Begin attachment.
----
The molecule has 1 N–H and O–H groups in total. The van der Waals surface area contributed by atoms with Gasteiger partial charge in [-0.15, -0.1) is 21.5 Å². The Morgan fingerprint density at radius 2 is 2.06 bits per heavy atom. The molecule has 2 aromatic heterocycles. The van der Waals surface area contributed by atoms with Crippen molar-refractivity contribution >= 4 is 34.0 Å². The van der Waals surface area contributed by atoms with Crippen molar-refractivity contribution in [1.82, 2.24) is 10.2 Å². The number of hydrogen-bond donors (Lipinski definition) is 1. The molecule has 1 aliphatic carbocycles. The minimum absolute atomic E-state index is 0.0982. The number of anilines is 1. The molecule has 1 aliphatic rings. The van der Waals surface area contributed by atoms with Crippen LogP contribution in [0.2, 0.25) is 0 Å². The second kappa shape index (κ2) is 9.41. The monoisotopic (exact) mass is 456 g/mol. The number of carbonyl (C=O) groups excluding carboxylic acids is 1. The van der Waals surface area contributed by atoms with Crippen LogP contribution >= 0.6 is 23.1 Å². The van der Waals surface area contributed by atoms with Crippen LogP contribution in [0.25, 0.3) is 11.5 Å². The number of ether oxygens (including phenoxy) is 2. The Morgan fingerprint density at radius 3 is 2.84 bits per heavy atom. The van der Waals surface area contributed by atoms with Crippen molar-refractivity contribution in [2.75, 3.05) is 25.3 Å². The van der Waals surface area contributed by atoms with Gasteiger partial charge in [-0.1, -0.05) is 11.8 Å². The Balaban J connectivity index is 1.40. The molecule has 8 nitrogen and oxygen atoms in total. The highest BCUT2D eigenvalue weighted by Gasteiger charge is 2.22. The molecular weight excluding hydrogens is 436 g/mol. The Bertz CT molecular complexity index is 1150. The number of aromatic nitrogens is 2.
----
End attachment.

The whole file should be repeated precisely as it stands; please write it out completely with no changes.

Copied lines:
The molecule has 1 N–H and O–H groups in total. The van der Waals surface area contributed by atoms with Gasteiger partial charge in [-0.15, -0.1) is 21.5 Å². The Morgan fingerprint density at radius 2 is 2.06 bits per heavy atom. The molecule has 2 aromatic heterocycles. The van der Waals surface area contributed by atoms with Crippen molar-refractivity contribution >= 4 is 34.0 Å². The van der Waals surface area contributed by atoms with Crippen molar-refractivity contribution in [1.82, 2.24) is 10.2 Å². The number of hydrogen-bond donors (Lipinski definition) is 1. The molecule has 1 aliphatic carbocycles. The minimum absolute atomic E-state index is 0.0982. The number of anilines is 1. The molecule has 1 aliphatic rings. The van der Waals surface area contributed by atoms with Crippen LogP contribution in [0.2, 0.25) is 0 Å². The second kappa shape index (κ2) is 9.41. The monoisotopic (exact) mass is 456 g/mol. The number of carbonyl (C=O) groups excluding carboxylic acids is 1. The van der Waals surface area contributed by atoms with Crippen LogP contribution >= 0.6 is 23.1 Å². The van der Waals surface area contributed by atoms with Crippen LogP contribution in [0.25, 0.3) is 11.5 Å². The number of ether oxygens (including phenoxy) is 2. The Morgan fingerprint density at radius 3 is 2.84 bits per heavy atom. The van der Waals surface area contributed by atoms with Crippen molar-refractivity contribution in [2.75, 3.05) is 25.3 Å². The van der Waals surface area contributed by atoms with Gasteiger partial charge in [-0.1, -0.05) is 11.8 Å². The Balaban J connectivity index is 1.40. The molecule has 8 nitrogen and oxygen atoms in total. The highest BCUT2D eigenvalue weighted by Gasteiger charge is 2.22. The molecular weight excluding hydrogens is 436 g/mol. The Bertz CT molecular complexity index is 1150. The number of aromatic nitrogens is 2.